Chapter 1

History

Learn about history of Clay Litter

Chapter 2

How is made

How Clay Litter is made

Chapter 3

Eco Impact

How Clay Litter destroys our planet

Chapter 4

Social Impact

How Clay Litter destroys communities

Chapter 5

Health Riskcs

Our health is in danger because of Clay Litter

Clay Litter Hurts People, the Planet...and Kitties

Why are you still using cat litter from the 1940’s which is TOXIC for the environment, your kitties, you and your family?

It’s probably because, if you’re like most people, you don’t give the ole’ faithful clay cat litter a second thought. It’s all we’ve known; it’s been a staple in every cat-owner’s household for years. But if you do a bit of research and understand how clay litter is made and what it’s made of, you may think twice before grabbing that 25lb box of clay litter of the shelf.

History of Clay Litter

1940-1947

the first litter box (E-Z Klean Kitty Toilet) is available in stores. Litter boxes are filled with dirt, sand, sawdust, paper, or ashes

early 1950s

Clay litter (Tidy Cats™) is widely available in stores

mid 1980s

scented cat litter is introduced to the market

mid 1990s

non-clay and organic cat litters (wood, corn, straw, hay, coconut skins, newspaper, etc.) hit the market

before 1940

cats do their business outside in the great outdoors

1947

the accidental discovery of clay litter (Tidy Cat) is made by Edward Lowe with the help of Kay Draper

1984

biochemist Thomas Nelson accidentally discovers clumping litter (the addition of sodium bentonite)

1990s

litter made of silica gel crystals is invented

2018

sustainable, biodegradable, eco-friendly TofuKitty litter hits the market

How Clay Litter is Made

The process of making clay litter begins in mountains and hills that were once otherwise pristine.

Engineers identify mineral deposits (clay) which can be 30 to 40 feet below the ground.

Trees, bushes, and other vegetation in this area are then bulldozed and dumped nearby.

Huge holes are dug into the earth and, if necessary, explosives are used to break up the rock to reach the raw clay. Excess soil and rocks are dumped nearby.

The raw clay is dug out of the earth and placed in trucks and transported to the processing plant.

From here, the clay is loaded onto conveyor belts where it’s crushed into smaller pieces.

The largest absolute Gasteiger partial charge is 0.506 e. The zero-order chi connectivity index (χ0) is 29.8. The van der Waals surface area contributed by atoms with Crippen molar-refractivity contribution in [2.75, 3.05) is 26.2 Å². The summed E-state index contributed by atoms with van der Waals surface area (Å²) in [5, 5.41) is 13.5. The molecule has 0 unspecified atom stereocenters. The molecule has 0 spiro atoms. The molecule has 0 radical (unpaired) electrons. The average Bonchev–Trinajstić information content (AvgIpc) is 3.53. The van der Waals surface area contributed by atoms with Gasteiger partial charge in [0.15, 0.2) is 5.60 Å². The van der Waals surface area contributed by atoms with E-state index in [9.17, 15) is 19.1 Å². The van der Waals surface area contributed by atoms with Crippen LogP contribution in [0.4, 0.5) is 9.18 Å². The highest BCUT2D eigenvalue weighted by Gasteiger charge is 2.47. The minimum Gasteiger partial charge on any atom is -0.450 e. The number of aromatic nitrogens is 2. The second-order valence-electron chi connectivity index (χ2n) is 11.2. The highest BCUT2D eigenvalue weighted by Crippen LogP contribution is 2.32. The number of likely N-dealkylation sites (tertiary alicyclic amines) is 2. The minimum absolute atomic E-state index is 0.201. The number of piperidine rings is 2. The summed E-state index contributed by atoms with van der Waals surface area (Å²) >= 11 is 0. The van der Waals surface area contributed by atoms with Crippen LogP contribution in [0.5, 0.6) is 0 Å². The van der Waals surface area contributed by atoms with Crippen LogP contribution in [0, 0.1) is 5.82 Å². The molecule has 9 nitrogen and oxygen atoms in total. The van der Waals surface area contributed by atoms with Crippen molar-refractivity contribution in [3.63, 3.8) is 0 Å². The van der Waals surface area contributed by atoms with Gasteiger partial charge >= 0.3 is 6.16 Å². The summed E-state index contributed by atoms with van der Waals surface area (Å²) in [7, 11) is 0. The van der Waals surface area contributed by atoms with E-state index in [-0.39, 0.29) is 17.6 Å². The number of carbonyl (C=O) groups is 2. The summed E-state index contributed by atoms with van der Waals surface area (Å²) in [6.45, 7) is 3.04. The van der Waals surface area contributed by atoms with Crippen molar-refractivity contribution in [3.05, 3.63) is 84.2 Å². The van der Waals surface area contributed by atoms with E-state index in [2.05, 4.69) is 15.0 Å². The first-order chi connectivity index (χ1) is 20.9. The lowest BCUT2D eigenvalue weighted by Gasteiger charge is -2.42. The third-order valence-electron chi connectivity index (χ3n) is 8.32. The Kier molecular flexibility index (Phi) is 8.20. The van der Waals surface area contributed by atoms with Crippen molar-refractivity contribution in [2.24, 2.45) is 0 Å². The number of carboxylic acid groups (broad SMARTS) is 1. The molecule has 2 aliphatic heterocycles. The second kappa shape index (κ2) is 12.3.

It then makes its way into giant kilns where it’s baked at temperatures up to 2000 degrees Fahrenheit in order to remove the moisture.

It’s then cooled and crushed into finer granules before being packaged and shipped out to stores.

The clay is then sorted and screened so various sizes of clay particles are included.

Lastly, the clay gets blended with additives like sodium bentonite, dust-controlling agents, and deodorizers before being packaged and shipped out to stores.

Depletion of natural resources and minerals
Depletion of natural resources and minerals
Depletion of natural resources and minerals
Depletion of natural resources and minerals
Depletion of natural resources and minerals
Depletion of natural resources and minerals
Depletion of natural resources and minerals
Depletion of natural resources and minerals

Strip mining impacts

Detrimental to the environment

  • Strip mining is used to create these litters. This process destroys huge sections of natural forest habitat and leaves giant holes in their place, in addition to contaminating natural fresh water sources and displacing wildlife from their homes.

  • Water pollution, loss of biodiversity, soil erosion and pollution, and formation of sink holes are among the worst effects of strip mining on the environment.

Destroying the planet’s wildlife

  • Birds, rodents, and other animals that depend on trees and plants for food or shelter lose their homes or starve to death. Any creatures that actually survive are forced to relocate and find a new homes and food sources.

  • The sediment from this process finds its way into fresh water lakes, rivers, and streams where it essentially chokes aquatic life and further destroys the ecosystem.

* Unsustainable & Toxic

  • * Bentonite clay is non-renewable and isn't biodegradable. Once it’s displaced, it enters a landfill…permanently. Meaning 180,000 dump trucks worth ends up in a landfill each year, and it will never, ever break down.

  • Traditional litters aren’t biodegradable, resulting in over 2 million tons of cat litter sitting and accumulating in the landfill year after year.

  • These litters contain hazardous chemicals like sodium bentonite, crystalline silica, and other toxic additives that find their way into our freshwater sources and contaminate them.

  • Traditional litters aren’t biodegradable, resulting in over 2 million tons of cat litter sitting and accumulating in the landfill year after year.